'Don't take it out on these signs': Election candidates face sign stealing in St. John's

·2 min read
St. John's Ward 3 candidate Jamie Korab found this collection of election signs dumped near the Team Gushue Highway this week. (Jamie Korab/Twitter - image credit)
St. John's Ward 3 candidate Jamie Korab found this collection of election signs dumped near the Team Gushue Highway this week. (Jamie Korab/Twitter - image credit)
Jamie Korab/Twitter
Jamie Korab/Twitter

Stolen campaign signs are not an uncommon occurrence for candidates running in elections, but according to St. John's Ward 3 candidate Jamie Korab, signs are disappearing this year in numbers.

Korab said he had close to 30 signs stolen from the Cowan Heights area of St. John's this week. While working to replace the stolen signs, he got an email from a resident saying a collection of signs had been dumped off the Team Gushue Highway.

"I drove up and located them, found about 20 of mine," Korab told CBC News Saturday.

With the federal election set for Sept. 20 and Newfoundland and Labrador's municipal elections following just eight days later, there are more candidates — and more signs — on the campaign trail this year.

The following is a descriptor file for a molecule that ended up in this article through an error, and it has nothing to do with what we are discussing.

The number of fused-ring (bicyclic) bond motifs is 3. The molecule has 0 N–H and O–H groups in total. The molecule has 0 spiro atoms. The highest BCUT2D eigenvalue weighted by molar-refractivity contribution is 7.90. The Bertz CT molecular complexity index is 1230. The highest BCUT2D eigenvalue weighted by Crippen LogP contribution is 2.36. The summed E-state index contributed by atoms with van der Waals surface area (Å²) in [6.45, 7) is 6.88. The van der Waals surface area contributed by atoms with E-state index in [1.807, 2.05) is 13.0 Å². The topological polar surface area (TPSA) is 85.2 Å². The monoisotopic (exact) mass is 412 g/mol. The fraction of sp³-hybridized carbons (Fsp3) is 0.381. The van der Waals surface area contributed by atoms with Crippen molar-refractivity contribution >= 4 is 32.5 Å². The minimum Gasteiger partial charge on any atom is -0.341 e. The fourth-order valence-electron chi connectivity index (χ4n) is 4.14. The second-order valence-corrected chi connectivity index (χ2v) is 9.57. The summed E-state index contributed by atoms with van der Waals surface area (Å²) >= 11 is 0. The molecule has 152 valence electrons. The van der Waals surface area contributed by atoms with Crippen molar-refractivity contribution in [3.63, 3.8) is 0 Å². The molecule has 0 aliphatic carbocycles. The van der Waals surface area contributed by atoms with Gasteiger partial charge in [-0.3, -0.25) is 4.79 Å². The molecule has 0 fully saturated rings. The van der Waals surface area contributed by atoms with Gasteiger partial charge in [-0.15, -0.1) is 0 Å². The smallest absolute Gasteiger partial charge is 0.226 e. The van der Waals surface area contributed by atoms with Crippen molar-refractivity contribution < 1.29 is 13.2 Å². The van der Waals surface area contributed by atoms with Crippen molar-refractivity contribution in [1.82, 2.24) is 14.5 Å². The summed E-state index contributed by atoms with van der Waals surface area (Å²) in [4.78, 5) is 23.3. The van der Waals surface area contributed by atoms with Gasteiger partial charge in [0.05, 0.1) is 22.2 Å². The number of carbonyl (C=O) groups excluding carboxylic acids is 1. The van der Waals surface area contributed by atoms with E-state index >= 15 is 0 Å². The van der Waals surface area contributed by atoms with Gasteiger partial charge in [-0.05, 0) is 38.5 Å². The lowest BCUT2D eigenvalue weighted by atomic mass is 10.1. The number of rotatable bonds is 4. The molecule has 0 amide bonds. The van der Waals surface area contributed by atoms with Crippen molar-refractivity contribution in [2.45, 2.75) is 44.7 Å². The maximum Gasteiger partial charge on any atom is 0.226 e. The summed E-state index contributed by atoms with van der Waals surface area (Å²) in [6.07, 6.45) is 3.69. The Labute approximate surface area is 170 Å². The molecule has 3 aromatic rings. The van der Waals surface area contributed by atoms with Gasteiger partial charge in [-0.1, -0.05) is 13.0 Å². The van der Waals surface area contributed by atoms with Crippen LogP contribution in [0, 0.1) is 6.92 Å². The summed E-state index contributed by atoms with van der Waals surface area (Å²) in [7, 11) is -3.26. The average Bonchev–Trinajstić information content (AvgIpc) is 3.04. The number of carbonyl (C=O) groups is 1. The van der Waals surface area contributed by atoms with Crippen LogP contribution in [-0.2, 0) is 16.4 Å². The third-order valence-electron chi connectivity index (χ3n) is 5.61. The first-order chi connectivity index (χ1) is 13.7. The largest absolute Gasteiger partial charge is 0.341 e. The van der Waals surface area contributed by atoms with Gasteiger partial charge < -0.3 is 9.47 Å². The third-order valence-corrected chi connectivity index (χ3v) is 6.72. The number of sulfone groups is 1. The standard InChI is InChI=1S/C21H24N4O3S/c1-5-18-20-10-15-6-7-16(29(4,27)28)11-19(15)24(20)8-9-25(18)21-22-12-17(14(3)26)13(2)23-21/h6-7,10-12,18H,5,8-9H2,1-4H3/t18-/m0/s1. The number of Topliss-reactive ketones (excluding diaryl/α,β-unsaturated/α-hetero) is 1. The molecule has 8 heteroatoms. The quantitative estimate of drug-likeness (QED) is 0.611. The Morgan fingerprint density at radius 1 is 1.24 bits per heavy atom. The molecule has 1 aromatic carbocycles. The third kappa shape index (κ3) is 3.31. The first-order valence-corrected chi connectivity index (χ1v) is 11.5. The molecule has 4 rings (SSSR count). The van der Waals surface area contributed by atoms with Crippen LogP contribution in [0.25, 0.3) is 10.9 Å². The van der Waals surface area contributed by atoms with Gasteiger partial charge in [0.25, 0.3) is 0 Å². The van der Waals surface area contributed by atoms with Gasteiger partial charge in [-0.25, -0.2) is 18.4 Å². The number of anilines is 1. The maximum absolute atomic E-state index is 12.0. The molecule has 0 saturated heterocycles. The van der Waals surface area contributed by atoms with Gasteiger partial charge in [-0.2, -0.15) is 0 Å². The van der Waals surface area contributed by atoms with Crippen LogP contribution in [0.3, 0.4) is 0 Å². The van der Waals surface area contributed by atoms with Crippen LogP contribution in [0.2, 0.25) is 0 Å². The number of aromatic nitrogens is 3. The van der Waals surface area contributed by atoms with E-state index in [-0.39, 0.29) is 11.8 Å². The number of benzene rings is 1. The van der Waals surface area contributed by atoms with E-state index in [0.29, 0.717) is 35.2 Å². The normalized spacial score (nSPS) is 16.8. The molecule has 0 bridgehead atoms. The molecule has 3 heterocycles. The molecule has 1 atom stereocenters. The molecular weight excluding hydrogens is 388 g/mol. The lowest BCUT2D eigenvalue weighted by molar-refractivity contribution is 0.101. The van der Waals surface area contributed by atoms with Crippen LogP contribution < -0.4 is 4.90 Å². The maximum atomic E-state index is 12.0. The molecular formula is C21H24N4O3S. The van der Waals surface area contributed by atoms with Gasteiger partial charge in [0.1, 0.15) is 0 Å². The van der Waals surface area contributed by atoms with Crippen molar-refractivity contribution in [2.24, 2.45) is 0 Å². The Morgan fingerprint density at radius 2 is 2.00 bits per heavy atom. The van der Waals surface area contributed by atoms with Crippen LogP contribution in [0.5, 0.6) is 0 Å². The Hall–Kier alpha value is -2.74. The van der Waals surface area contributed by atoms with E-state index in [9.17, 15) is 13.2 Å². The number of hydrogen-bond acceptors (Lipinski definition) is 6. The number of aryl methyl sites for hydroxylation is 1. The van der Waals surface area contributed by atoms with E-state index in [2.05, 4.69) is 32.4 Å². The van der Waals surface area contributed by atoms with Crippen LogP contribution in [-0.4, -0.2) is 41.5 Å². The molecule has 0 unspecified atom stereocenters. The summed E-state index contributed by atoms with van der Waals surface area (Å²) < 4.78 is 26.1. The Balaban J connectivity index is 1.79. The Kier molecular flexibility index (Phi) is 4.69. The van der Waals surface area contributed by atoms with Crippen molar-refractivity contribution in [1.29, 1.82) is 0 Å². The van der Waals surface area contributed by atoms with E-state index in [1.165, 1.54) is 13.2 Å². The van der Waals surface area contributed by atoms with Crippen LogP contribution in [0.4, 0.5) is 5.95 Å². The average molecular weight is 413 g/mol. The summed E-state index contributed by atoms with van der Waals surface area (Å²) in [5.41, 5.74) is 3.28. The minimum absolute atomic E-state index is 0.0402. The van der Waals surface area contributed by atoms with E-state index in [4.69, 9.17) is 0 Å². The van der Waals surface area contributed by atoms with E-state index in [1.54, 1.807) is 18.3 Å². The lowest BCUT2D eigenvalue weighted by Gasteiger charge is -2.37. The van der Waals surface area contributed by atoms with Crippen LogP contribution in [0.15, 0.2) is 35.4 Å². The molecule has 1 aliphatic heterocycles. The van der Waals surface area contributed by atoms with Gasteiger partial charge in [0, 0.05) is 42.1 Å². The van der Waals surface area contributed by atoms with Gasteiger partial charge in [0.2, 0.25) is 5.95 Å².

"There was a few of multiple people running against me, a bunch of at large [candidates], and also [Seamus] O'Regan and Mr. [Raymond] Critch who are running in the federal campaign," Korab said.

He said he found between 50 and 60 signs off the highway, and spent part of Saturday working to return the signs to candidates.

"I talked to Minister O'Regan's campaign headquarters, some of his volunteers, they said it's the worst they've seen.… It's by far the worst year ever," he said.

"We're all in it together … we all want to get elected, but at the same time we're all humans. We shouldn't really tolerate things like this, and like I've said I'm sure they'd do the same for me."

Korab said damaged or stolen signs can often be deflating to a campaign since they cost both time and money. Each sign costs about $10 to make, which means the cost needed to replace them can build up quickly.

And while social media has become key in any campaign, he said signs are still a necessity to get a candidate's name out there.

"You're working so hard, you're doing your best for the residents, what you feel is the best. Not everyone's going to agree with the decisions I make, and I wouldn't expect them to," Korab said.

"You just hope that if they're frustrated with me or they're unhappy with any candidate … be upset with the policy, don't be upset the person. And don't take it out on these signs."

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